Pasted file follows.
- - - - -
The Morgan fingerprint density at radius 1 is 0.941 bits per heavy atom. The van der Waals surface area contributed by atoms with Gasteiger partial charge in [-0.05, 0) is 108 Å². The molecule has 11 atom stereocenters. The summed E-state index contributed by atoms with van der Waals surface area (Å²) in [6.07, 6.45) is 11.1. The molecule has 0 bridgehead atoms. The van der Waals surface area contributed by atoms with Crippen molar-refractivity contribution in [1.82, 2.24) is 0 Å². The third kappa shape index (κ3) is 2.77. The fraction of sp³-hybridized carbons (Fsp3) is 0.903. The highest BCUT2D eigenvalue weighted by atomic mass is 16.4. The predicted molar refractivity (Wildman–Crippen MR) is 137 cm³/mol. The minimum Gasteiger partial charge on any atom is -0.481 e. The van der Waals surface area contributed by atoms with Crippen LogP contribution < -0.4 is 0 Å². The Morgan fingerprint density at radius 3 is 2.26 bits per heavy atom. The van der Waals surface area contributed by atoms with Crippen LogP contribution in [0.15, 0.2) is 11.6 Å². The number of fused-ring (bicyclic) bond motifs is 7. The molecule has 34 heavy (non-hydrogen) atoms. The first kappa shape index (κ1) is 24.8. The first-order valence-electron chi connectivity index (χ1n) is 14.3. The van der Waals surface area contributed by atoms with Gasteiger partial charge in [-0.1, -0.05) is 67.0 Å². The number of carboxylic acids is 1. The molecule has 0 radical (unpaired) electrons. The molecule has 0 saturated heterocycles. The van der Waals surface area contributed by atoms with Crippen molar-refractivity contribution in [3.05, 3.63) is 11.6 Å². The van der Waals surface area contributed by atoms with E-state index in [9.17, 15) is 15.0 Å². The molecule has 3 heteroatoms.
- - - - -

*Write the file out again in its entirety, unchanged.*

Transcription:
The Morgan fingerprint density at radius 1 is 0.941 bits per heavy atom. The van der Waals surface area contributed by atoms with Gasteiger partial charge in [-0.05, 0) is 108 Å². The molecule has 11 atom stereocenters. The summed E-state index contributed by atoms with van der Waals surface area (Å²) in [6.07, 6.45) is 11.1. The molecule has 0 bridgehead atoms. The van der Waals surface area contributed by atoms with Crippen molar-refractivity contribution in [1.82, 2.24) is 0 Å². The third kappa shape index (κ3) is 2.77. The fraction of sp³-hybridized carbons (Fsp3) is 0.903. The highest BCUT2D eigenvalue weighted by atomic mass is 16.4. The predicted molar refractivity (Wildman–Crippen MR) is 137 cm³/mol. The minimum Gasteiger partial charge on any atom is -0.481 e. The van der Waals surface area contributed by atoms with Crippen LogP contribution < -0.4 is 0 Å². The Morgan fingerprint density at radius 3 is 2.26 bits per heavy atom. The van der Waals surface area contributed by atoms with Crippen LogP contribution in [0.15, 0.2) is 11.6 Å². The number of fused-ring (bicyclic) bond motifs is 7. The molecule has 34 heavy (non-hydrogen) atoms. The first kappa shape index (κ1) is 24.8. The first-order valence-electron chi connectivity index (χ1n) is 14.3. The van der Waals surface area contributed by atoms with Gasteiger partial charge in [-0.1, -0.05) is 67.0 Å². The number of carboxylic acids is 1. The molecule has 0 radical (unpaired) electrons. The molecule has 0 saturated heterocycles. The van der Waals surface area contributed by atoms with Crippen molar-refractivity contribution in [3.05, 3.63) is 11.6 Å². The van der Waals surface area contributed by atoms with E-state index in [9.17, 15) is 15.0 Å². The molecule has 3 heteroatoms.